More importantly, the imperfect line-drawing argument assumes incorrectly that the Court bases its ruling on a comparison between same-sex couples and other non-procreative couples. On the contrary, this Court bases its ruling primarily upon the utter lack of logical relation between the exclusion of same-sex couples from marriages and any conceivable legitimate state interest. Any relationship between Kentucky’s ban on same-sex marriage and its interest in procreation and long-term economic stability “is so attenuated as to render the distinction arbitrary or irrational.” City of Cleburne, 473 U.S. at 446.

Judge Heybourn concluded his ruling by noting both reaction to his earlier ruling requiring Kentucky to recognize same-sex marriage performed outside the state and the evolving legal landscape since his earlier decision:

Since this Court’s Bourke opinion, the legal landscape of same-sex marriage rights across the country has evolved considerably, with eight additional federal district courts and one circuit court invalidating state constitutional provisions and statutes that denied same-sex couples the right to marry. …With this opinion, this Court joins their company.

Sometimes, by upholding equal rights for a few, courts necessarily must require others to forebear some prior conduct or restrain some personal instinct. Here, that would not seem to be the case. Assuring equal protection for same-sex couples does not diminish the freedom of others to any degree. Thus, same-sex couples’ right to marry seems to be a uniquely “free” constitutional right. Hopefully, even those opposed to or uncertain about same-sex marriage will see it that way in the future.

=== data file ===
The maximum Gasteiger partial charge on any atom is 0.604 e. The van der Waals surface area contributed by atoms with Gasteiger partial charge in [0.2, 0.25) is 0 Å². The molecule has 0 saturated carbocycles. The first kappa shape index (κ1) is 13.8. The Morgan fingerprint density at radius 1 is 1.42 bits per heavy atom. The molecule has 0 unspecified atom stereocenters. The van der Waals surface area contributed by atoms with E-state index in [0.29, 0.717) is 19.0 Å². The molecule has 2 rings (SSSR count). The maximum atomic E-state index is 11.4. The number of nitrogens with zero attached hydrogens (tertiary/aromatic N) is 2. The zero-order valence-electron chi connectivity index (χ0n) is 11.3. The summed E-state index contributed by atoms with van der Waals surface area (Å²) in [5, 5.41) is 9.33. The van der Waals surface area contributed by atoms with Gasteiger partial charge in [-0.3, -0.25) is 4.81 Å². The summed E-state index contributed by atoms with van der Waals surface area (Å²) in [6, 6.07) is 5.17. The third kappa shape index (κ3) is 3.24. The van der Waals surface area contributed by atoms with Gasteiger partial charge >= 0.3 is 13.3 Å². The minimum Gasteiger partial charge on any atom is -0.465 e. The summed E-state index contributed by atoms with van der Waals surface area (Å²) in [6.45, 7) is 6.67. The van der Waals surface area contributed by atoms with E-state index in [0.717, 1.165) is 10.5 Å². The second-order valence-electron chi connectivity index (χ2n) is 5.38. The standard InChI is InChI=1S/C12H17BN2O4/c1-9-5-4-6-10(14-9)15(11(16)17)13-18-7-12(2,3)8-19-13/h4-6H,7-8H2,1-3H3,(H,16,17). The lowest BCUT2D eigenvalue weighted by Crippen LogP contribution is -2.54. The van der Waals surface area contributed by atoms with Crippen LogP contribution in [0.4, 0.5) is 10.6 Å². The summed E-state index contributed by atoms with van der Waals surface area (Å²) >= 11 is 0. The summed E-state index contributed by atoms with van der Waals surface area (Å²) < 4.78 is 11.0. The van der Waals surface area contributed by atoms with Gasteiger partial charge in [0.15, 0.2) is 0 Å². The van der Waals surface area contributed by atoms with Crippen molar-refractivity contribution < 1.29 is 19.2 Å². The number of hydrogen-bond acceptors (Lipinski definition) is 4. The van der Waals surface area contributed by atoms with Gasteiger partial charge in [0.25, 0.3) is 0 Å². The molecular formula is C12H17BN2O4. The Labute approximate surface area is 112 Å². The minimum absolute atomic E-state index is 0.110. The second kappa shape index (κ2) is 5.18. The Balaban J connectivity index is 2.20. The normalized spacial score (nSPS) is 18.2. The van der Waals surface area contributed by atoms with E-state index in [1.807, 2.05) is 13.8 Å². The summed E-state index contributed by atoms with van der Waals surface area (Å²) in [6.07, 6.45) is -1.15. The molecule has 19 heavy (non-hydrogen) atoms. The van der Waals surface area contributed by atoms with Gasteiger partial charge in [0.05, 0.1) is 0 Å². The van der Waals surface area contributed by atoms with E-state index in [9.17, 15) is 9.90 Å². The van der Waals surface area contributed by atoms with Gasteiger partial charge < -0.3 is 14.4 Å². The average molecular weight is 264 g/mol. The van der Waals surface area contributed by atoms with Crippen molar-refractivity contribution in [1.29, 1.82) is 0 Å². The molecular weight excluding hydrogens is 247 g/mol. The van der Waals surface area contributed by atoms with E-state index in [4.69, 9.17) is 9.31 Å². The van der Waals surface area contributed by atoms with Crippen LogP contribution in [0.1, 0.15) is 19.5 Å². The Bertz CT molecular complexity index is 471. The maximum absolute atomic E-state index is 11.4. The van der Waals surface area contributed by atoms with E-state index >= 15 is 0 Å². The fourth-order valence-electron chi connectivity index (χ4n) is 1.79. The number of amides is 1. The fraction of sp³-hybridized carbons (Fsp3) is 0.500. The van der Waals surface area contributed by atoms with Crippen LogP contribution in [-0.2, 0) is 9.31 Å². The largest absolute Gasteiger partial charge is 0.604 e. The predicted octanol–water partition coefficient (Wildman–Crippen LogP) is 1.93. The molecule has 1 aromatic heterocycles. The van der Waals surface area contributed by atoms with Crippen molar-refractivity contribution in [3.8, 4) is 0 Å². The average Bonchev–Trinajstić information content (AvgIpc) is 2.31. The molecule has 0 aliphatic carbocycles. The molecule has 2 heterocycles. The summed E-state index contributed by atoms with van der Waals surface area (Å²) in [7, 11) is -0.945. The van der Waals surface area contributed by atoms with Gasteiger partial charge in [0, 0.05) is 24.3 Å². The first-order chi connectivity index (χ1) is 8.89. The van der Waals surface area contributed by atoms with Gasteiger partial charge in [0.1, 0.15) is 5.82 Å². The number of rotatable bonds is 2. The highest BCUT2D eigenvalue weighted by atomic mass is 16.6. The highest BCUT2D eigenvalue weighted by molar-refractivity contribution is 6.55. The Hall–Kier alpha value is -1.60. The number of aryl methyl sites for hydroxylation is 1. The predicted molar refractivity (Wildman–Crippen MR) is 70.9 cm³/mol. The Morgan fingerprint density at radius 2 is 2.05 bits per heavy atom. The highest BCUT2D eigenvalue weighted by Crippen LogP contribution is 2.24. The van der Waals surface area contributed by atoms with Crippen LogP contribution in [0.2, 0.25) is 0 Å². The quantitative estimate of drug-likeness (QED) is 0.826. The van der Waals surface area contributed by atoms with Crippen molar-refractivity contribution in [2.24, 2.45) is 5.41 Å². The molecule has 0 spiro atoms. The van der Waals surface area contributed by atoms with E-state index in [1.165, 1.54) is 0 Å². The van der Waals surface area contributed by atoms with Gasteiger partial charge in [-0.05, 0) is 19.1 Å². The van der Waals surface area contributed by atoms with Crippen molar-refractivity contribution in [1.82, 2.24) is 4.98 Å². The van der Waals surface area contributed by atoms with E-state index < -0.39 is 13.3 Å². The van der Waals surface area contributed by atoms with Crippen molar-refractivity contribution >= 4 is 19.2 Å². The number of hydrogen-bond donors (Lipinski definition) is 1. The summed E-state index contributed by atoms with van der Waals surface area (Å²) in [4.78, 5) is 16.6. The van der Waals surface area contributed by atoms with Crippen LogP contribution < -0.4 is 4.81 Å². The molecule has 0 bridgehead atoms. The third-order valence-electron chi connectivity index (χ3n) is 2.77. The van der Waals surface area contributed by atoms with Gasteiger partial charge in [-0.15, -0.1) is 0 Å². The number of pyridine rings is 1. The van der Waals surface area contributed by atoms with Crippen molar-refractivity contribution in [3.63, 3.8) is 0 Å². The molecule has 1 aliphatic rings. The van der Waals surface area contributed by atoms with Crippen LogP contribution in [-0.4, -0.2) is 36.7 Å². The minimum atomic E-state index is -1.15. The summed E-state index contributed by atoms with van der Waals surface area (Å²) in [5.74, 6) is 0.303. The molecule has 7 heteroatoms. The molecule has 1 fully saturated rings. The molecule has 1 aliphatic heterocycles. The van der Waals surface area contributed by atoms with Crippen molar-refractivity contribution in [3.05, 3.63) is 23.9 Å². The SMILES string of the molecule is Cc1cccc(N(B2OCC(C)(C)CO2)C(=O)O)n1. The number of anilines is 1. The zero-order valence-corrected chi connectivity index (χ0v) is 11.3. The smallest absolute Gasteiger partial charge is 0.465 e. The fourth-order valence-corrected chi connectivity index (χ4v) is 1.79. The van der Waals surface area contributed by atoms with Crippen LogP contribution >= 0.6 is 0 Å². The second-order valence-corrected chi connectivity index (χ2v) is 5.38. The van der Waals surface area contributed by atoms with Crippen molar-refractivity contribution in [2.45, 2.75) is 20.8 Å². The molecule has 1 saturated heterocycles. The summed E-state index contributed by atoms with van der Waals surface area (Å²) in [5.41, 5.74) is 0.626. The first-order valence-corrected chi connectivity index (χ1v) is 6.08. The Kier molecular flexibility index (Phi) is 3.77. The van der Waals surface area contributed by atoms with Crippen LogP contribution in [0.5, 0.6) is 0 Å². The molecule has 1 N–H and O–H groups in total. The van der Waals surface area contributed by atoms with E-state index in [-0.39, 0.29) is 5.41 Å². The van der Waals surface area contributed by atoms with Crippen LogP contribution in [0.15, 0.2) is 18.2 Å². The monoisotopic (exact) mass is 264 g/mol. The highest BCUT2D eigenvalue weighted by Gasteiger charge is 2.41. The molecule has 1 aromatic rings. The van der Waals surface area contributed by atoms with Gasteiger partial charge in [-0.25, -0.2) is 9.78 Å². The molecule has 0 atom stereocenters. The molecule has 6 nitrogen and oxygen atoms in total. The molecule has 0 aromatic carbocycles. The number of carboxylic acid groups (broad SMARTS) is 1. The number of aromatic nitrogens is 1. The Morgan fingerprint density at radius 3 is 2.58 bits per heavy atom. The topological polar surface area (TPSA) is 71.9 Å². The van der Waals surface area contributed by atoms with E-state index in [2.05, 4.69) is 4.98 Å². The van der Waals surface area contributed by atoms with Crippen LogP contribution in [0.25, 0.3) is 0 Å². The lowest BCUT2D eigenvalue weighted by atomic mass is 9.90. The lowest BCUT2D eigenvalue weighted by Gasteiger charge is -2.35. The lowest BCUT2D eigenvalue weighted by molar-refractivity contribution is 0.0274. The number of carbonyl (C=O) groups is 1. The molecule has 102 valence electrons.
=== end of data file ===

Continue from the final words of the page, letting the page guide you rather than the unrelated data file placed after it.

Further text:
The Court’s holding today is consistent with Bourke, although it requires different relief. The ability to marry in one’s state is arguably much more meaningful, to those on both sides of the debate, than the recognition of a marriage performed in another jurisdiction. But it is for that very reason that the Court is all the more confident in its ruling today.

Ben in oakland

July 1st, 2014

““These arguments are not those of serious people,” he said.

And BOOM goes the dynamite.

Spunky

July 1st, 2014

@Ben in oakland

That entire paragraph was one of the most entertaining things I’ve read in a while.

Paul Douglas

July 2nd, 2014

Great writing!

Ben in Oakland

July 2nd, 2014

Of course, we actually DO know what they were saying, but couldn’t say out loud, because if they did, the animus would be too obvious to ignore, instead of merely obvious.

If those icky gay people get married, heterosexuals will be so disgusted with that desecration that they wouldn’t want to get married.

One has to wonder what they are actually saying to themselves when they are discussing their defenses.

Subtext it everything.

Nathaniel

July 2nd, 2014

Just once, I wish a state would honestly admit that the DOMA was enacted because “God said so.” Legally, it actually seems to be as good as the crap they pull. Plus, they won’t waste theirs and everybody else’s time making up reasons ex post facto.

Eric Payne